The Corona-19 virus is an ill wind that blows nobody any good, unless you happen to be the very same Eric Yuan who introduced the Zoom corporation to the public in 2013, without realising that soon afterwards the public would find uses for Zoom that probably hadn’t occurred to Eric Yuan.
He must have thought there would be a host of business and educational uses for Zoom, which allows up to nine people at a time to appear on one screen in a conversation from their own homes.
True they’ve been shrunk to matchbox-size and have a tendency to freeze mid-frame, as if they were having an extreme cardio-vascular event, but it’s not wholly unlike being in a roomful of people trying to carry on as if nothing too much had happened,
For example, a group of regulars at the Chemic Tavern in Woodhouse, Leeds – including me – meet twice a week on Zoom to try and recreate the aimless chat we used to enjoy before the big lockdown and now continue because, although it’s nothing like being in a pub, it’s something like being in the human race.
The problem is that we don’t have much to tell each other because there’s very little news that’s not virus-relayed and we don’t get out much. Often we end up showing each other what we’re making for tea or trying to remember all the good stuff we’ve seen on telly, which doesn’t take long.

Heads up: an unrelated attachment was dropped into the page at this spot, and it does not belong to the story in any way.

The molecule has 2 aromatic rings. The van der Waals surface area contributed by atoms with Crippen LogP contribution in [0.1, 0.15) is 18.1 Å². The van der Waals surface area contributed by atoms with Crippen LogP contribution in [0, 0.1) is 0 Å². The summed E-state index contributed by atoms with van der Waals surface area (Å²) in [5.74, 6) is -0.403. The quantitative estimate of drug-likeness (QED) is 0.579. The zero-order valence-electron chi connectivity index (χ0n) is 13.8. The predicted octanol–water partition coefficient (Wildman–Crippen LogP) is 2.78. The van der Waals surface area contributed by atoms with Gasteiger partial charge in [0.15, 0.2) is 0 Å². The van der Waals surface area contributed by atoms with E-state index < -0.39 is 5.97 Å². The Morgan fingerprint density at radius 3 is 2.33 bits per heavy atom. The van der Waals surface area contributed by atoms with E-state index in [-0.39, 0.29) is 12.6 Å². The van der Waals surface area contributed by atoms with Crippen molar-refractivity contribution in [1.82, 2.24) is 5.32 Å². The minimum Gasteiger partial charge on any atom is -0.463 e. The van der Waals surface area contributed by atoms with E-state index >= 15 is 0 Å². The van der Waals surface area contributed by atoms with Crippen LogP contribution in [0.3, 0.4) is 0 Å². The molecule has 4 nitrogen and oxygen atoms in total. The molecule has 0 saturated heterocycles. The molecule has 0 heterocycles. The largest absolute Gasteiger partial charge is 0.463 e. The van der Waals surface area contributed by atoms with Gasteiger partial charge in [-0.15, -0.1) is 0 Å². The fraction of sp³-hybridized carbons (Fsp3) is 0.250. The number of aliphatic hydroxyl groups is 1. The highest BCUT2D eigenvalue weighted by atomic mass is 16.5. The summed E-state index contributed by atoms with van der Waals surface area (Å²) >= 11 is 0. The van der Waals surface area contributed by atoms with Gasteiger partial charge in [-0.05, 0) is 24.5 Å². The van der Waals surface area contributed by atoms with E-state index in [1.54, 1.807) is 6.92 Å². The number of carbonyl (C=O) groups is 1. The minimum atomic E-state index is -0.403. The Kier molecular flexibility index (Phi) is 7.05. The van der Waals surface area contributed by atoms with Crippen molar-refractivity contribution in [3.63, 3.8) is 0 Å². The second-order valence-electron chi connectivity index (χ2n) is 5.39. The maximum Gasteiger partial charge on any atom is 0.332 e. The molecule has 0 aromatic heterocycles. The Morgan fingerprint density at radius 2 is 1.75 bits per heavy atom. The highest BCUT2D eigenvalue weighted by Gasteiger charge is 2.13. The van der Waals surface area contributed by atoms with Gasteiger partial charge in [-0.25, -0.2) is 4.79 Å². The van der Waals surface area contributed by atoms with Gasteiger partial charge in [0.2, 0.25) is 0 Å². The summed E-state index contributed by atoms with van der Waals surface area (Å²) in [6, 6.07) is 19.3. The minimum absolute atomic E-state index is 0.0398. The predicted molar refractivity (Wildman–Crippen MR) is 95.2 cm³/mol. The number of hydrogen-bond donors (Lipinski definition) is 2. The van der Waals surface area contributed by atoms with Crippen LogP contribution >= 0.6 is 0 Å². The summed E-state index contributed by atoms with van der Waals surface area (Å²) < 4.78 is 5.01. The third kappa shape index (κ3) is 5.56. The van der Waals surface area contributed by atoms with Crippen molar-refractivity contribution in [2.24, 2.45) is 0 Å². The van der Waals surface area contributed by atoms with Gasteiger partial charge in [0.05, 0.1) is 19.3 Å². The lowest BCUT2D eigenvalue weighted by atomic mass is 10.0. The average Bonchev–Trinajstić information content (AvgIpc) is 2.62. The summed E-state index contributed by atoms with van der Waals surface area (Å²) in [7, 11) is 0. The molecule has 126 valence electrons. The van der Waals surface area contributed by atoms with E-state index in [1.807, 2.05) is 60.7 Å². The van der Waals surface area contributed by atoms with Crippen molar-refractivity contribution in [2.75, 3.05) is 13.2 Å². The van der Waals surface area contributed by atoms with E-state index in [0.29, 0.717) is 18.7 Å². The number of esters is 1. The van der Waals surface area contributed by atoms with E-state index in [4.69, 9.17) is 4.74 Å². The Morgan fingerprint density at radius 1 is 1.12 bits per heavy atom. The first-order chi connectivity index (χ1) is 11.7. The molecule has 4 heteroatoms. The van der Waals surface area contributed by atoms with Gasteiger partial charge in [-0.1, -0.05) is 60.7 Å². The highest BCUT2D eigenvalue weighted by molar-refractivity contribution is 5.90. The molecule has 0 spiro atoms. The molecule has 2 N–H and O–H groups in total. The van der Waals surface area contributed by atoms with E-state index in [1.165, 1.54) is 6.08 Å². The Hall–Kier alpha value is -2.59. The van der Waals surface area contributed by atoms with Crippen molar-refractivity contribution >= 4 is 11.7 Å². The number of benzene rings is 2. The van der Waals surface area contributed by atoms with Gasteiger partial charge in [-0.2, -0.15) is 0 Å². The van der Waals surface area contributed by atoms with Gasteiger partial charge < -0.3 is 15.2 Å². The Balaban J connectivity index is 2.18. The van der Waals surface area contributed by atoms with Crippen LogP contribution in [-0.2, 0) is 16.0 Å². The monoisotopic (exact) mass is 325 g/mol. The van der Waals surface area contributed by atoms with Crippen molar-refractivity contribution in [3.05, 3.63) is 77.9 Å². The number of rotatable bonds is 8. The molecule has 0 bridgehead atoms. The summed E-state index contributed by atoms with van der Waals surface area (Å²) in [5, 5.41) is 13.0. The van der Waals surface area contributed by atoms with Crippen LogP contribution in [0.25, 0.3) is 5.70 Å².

The community group Caring Together in Woodhouse and Little London, which offers activities and advice for the over-55s and which Lynne and I belong to, has thought of a more imaginative use of Zoom.
Last week it attempted to recreate the full cinematic experience without big screens, screaming music or precariously-employed staff. There was, however, a Zoom showing of the 2017 musical The Greatest Showman, a bag of popcorn, nuts and pleasantly unhealthy sweets, and, to represent the bit where the audience shuffles around looking first for their seats and then for the exit, a short Zoom discussion before and after the show.
It all made for something that felt like an Occasion because watching a film at home isn’t an Occasion and talking on Zoom isn’t an Occasion but combining the two, so that there is some sense of communal activity, is at the very least an Event, similar, in quality, if not in size, to a big sports final or a premier at the Odeon, Leicester Square.
Incidentally, The Greatest Showman, based on the life of the circus entrepreneur PT Barnum but not to be confused with the 1986 musical Barnum, was… well, not exactly Oklahoma or Carousel but still welcome enough in troubled and very rainy times.
Thank you for sharing Oliver, until next time….
p.s. And a big thank you to Ann for sharing your film with us 🙂